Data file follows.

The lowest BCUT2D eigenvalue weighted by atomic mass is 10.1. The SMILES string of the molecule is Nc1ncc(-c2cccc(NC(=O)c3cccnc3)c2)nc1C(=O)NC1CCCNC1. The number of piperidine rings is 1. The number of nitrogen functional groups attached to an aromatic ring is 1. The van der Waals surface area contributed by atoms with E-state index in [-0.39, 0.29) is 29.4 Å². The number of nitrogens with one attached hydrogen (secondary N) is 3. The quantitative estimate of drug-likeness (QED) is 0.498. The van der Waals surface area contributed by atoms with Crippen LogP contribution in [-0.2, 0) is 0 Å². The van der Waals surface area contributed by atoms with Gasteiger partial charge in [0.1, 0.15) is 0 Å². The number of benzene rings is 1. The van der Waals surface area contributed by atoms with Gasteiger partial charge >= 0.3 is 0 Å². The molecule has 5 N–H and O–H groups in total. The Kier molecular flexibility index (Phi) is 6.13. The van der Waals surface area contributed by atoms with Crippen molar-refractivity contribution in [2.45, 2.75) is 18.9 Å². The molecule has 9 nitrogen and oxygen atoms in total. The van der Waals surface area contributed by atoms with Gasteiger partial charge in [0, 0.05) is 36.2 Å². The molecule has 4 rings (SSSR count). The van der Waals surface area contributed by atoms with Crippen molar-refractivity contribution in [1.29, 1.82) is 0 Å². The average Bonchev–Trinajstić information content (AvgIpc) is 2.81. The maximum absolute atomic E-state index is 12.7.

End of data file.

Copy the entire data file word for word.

The lowest BCUT2D eigenvalue weighted by atomic mass is 10.1. The SMILES string of the molecule is Nc1ncc(-c2cccc(NC(=O)c3cccnc3)c2)nc1C(=O)NC1CCCNC1. The number of piperidine rings is 1. The number of nitrogen functional groups attached to an aromatic ring is 1. The van der Waals surface area contributed by atoms with E-state index in [-0.39, 0.29) is 29.4 Å². The number of nitrogens with one attached hydrogen (secondary N) is 3. The quantitative estimate of drug-likeness (QED) is 0.498. The van der Waals surface area contributed by atoms with Crippen LogP contribution in [-0.2, 0) is 0 Å². The van der Waals surface area contributed by atoms with Gasteiger partial charge in [0.1, 0.15) is 0 Å². The number of benzene rings is 1. The van der Waals surface area contributed by atoms with Gasteiger partial charge >= 0.3 is 0 Å². The molecule has 5 N–H and O–H groups in total. The Kier molecular flexibility index (Phi) is 6.13. The van der Waals surface area contributed by atoms with Crippen molar-refractivity contribution in [2.45, 2.75) is 18.9 Å². The molecule has 9 nitrogen and oxygen atoms in total. The van der Waals surface area contributed by atoms with Gasteiger partial charge in [0, 0.05) is 36.2 Å². The molecule has 4 rings (SSSR count). The van der Waals surface area contributed by atoms with Crippen molar-refractivity contribution in [1.29, 1.82) is 0 Å². The average Bonchev–Trinajstić information content (AvgIpc) is 2.81. The maximum absolute atomic E-state index is 12.7.